I’ve always thought of myself as a quiet kind of guy. In fact when I was younger, I definitely tended to be introverted. Oh, I could speak up when the occasion demanded, but I was more comfortable sitting back and let other folks do the ranting, if ranting was called for. I abhorred making a scene. Maybe some of my reticence came from a lack of passion about contemporary affairs, but my excuse was that I preferred a “live-and-let-live” policy. When others were marching in support of their passionate causes, I was more apt to be sitting in the comfort of my living room watching them on TV and shaking my head. I was anything but a radical. Even now, I don’t think I am.
But there have been some changes. My wife would certainly attest to my growing verbosity as I’ve gotten older. But more than that, much more than that, I’ve been afflicted with this passion—for the cause. It’s all the fault of my gay son. Because of him and who he is, I’ve gone from being a quiet guy to being really steamed. Before I discovered he was gay, I was a normal, quiet, submissive citizen who might mumble a little discontent now and then, but never speak out blatantly in public. Of course I could certainly discuss political postures enthusiastically when the situation demanded it, but never outside of small group gatherings. I was a comfortable quiet American and so were all my family members. We had so much to be thankful for that it just didn’t generate that fire that drives an activist. Me an activist? No way.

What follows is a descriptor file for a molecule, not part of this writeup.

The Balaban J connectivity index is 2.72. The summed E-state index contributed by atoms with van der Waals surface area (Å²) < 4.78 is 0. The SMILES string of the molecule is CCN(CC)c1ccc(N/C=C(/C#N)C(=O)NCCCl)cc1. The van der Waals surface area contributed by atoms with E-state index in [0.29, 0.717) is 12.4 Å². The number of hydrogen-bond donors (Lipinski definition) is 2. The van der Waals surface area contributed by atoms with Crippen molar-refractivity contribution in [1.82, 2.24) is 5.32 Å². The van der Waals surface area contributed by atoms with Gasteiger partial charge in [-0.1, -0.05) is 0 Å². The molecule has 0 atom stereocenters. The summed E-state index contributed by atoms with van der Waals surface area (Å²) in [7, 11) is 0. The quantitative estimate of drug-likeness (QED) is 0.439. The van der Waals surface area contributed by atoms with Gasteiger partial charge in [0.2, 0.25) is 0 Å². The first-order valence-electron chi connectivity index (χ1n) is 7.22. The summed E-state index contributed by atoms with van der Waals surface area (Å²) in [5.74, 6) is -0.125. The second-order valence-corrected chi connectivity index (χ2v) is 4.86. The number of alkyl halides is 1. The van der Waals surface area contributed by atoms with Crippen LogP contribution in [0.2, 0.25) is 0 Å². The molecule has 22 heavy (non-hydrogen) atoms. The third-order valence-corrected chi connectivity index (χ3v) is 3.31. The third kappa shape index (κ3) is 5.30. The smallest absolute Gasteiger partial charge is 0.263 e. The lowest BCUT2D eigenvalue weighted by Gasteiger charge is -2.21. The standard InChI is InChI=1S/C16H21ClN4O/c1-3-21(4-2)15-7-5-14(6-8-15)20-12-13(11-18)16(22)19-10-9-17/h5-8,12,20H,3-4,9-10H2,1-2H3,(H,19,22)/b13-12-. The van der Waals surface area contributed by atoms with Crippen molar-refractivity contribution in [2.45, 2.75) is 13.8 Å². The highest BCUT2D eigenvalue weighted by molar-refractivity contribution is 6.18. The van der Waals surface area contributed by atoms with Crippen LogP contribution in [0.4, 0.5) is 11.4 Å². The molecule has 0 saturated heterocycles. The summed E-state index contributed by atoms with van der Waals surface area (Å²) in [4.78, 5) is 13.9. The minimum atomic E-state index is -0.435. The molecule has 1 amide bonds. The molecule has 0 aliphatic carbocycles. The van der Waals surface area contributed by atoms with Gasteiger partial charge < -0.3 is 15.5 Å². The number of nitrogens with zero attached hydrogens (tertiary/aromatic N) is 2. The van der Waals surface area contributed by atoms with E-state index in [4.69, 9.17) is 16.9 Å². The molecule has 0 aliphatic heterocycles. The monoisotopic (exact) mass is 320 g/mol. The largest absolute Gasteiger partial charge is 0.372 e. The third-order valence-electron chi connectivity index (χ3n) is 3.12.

I’m not so sure. There was that Sunday in October. I had gone to the 9:30 AM Mass, the most popular and well attended one at our parish. I was alone. My wife wasn’t with me. She was ill as I recall, and had to stay at home. Even so, I sat in our usual area near the front of the church. We had always tried to sit close to the altar because of my wife’s preference. My own natural inclination was to find an obscure place in the rear, but I had grown accustomed to sitting up front where we could see and hear well. Then too, I’d decided it’s one of the few public accommodations where you don’t have to pay through the nose for front-row-center seating. As I found my place and sat down, I remember being relaxed, a little sleepy, but anticipating an inspirational experience. Inspirational it certainly turned out to be.